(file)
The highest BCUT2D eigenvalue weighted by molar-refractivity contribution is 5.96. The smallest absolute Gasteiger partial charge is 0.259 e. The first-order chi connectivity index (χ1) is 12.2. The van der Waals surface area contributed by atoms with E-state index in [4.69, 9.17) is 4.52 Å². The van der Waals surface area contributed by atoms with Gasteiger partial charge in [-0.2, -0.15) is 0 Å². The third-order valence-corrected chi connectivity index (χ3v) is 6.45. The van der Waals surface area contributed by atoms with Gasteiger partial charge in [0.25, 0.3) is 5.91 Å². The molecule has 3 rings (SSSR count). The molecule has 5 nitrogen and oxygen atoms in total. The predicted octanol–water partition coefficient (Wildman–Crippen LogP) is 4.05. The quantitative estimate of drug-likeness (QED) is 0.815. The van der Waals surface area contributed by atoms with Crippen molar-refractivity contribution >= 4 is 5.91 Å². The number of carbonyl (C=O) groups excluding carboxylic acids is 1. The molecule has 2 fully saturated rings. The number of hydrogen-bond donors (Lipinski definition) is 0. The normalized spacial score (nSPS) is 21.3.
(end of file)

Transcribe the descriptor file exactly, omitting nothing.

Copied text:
The highest BCUT2D eigenvalue weighted by molar-refractivity contribution is 5.96. The smallest absolute Gasteiger partial charge is 0.259 e. The first-order chi connectivity index (χ1) is 12.2. The van der Waals surface area contributed by atoms with E-state index in [4.69, 9.17) is 4.52 Å². The van der Waals surface area contributed by atoms with Gasteiger partial charge in [-0.2, -0.15) is 0 Å². The third-order valence-corrected chi connectivity index (χ3v) is 6.45. The van der Waals surface area contributed by atoms with Gasteiger partial charge in [0.25, 0.3) is 5.91 Å². The molecule has 3 rings (SSSR count). The molecule has 5 nitrogen and oxygen atoms in total. The predicted octanol–water partition coefficient (Wildman–Crippen LogP) is 4.05. The quantitative estimate of drug-likeness (QED) is 0.815. The van der Waals surface area contributed by atoms with Crippen molar-refractivity contribution >= 4 is 5.91 Å². The number of carbonyl (C=O) groups excluding carboxylic acids is 1. The molecule has 2 fully saturated rings. The number of hydrogen-bond donors (Lipinski definition) is 0. The normalized spacial score (nSPS) is 21.3.